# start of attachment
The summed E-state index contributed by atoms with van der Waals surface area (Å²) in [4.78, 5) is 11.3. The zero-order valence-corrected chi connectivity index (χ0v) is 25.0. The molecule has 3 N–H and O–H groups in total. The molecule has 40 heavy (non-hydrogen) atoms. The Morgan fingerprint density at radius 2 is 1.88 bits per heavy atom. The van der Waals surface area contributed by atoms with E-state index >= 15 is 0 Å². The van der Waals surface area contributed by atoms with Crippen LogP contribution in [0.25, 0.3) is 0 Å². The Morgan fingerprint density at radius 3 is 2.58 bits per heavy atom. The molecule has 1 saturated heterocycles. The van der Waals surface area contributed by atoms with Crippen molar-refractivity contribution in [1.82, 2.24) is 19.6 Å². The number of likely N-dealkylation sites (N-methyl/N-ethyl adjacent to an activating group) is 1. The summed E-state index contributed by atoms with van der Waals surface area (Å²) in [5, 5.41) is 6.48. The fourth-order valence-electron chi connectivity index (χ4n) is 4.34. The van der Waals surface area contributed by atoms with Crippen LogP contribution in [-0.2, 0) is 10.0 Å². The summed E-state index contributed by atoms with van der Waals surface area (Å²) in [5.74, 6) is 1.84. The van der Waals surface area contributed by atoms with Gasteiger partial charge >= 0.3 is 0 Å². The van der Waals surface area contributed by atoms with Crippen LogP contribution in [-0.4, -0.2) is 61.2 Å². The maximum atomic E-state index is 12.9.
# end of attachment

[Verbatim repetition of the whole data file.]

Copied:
The summed E-state index contributed by atoms with van der Waals surface area (Å²) in [4.78, 5) is 11.3. The zero-order valence-corrected chi connectivity index (χ0v) is 25.0. The molecule has 3 N–H and O–H groups in total. The molecule has 40 heavy (non-hydrogen) atoms. The Morgan fingerprint density at radius 2 is 1.88 bits per heavy atom. The van der Waals surface area contributed by atoms with E-state index >= 15 is 0 Å². The van der Waals surface area contributed by atoms with Crippen LogP contribution in [0.25, 0.3) is 0 Å². The Morgan fingerprint density at radius 3 is 2.58 bits per heavy atom. The molecule has 1 saturated heterocycles. The van der Waals surface area contributed by atoms with Crippen molar-refractivity contribution in [1.82, 2.24) is 19.6 Å². The number of likely N-dealkylation sites (N-methyl/N-ethyl adjacent to an activating group) is 1. The summed E-state index contributed by atoms with van der Waals surface area (Å²) in [5, 5.41) is 6.48. The fourth-order valence-electron chi connectivity index (χ4n) is 4.34. The van der Waals surface area contributed by atoms with Crippen LogP contribution in [-0.2, 0) is 10.0 Å². The summed E-state index contributed by atoms with van der Waals surface area (Å²) in [5.74, 6) is 1.84. The van der Waals surface area contributed by atoms with Gasteiger partial charge >= 0.3 is 0 Å². The van der Waals surface area contributed by atoms with Crippen LogP contribution in [-0.4, -0.2) is 61.2 Å². The maximum atomic E-state index is 12.9.